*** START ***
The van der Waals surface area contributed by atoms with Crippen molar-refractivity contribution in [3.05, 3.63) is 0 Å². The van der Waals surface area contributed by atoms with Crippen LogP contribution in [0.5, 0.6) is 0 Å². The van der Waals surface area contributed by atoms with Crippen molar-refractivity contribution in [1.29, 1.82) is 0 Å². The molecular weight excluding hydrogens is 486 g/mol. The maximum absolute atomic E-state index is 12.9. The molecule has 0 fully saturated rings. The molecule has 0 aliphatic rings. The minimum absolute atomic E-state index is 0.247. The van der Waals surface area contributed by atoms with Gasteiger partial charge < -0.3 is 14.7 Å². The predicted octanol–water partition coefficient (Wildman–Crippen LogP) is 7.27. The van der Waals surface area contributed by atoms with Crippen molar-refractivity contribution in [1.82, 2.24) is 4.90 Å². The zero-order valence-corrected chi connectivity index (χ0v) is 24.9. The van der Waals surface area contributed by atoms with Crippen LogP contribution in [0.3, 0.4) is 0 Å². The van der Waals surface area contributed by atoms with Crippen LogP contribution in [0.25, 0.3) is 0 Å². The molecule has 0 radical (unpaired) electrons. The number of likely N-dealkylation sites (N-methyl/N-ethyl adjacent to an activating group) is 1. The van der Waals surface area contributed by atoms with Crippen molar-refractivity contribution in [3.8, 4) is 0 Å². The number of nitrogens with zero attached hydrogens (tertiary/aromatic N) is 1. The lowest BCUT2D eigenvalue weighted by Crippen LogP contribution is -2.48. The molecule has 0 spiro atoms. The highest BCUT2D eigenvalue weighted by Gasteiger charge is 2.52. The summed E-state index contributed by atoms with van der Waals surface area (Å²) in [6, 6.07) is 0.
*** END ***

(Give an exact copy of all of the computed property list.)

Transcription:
The van der Waals surface area contributed by atoms with Crippen molar-refractivity contribution in [3.05, 3.63) is 0 Å². The van der Waals surface area contributed by atoms with Crippen LogP contribution in [0.5, 0.6) is 0 Å². The van der Waals surface area contributed by atoms with Crippen molar-refractivity contribution in [1.29, 1.82) is 0 Å². The molecular weight excluding hydrogens is 486 g/mol. The maximum absolute atomic E-state index is 12.9. The molecule has 0 fully saturated rings. The molecule has 0 aliphatic rings. The minimum absolute atomic E-state index is 0.247. The van der Waals surface area contributed by atoms with Gasteiger partial charge < -0.3 is 14.7 Å². The predicted octanol–water partition coefficient (Wildman–Crippen LogP) is 7.27. The van der Waals surface area contributed by atoms with Crippen molar-refractivity contribution in [1.82, 2.24) is 4.90 Å². The zero-order valence-corrected chi connectivity index (χ0v) is 24.9. The van der Waals surface area contributed by atoms with Crippen LogP contribution in [0.3, 0.4) is 0 Å². The van der Waals surface area contributed by atoms with Crippen LogP contribution in [0.25, 0.3) is 0 Å². The molecule has 0 radical (unpaired) electrons. The number of likely N-dealkylation sites (N-methyl/N-ethyl adjacent to an activating group) is 1. The van der Waals surface area contributed by atoms with Crippen molar-refractivity contribution in [3.8, 4) is 0 Å². The number of nitrogens with zero attached hydrogens (tertiary/aromatic N) is 1. The lowest BCUT2D eigenvalue weighted by Crippen LogP contribution is -2.48. The molecule has 0 spiro atoms. The highest BCUT2D eigenvalue weighted by Gasteiger charge is 2.52. The summed E-state index contributed by atoms with van der Waals surface area (Å²) in [6, 6.07) is 0.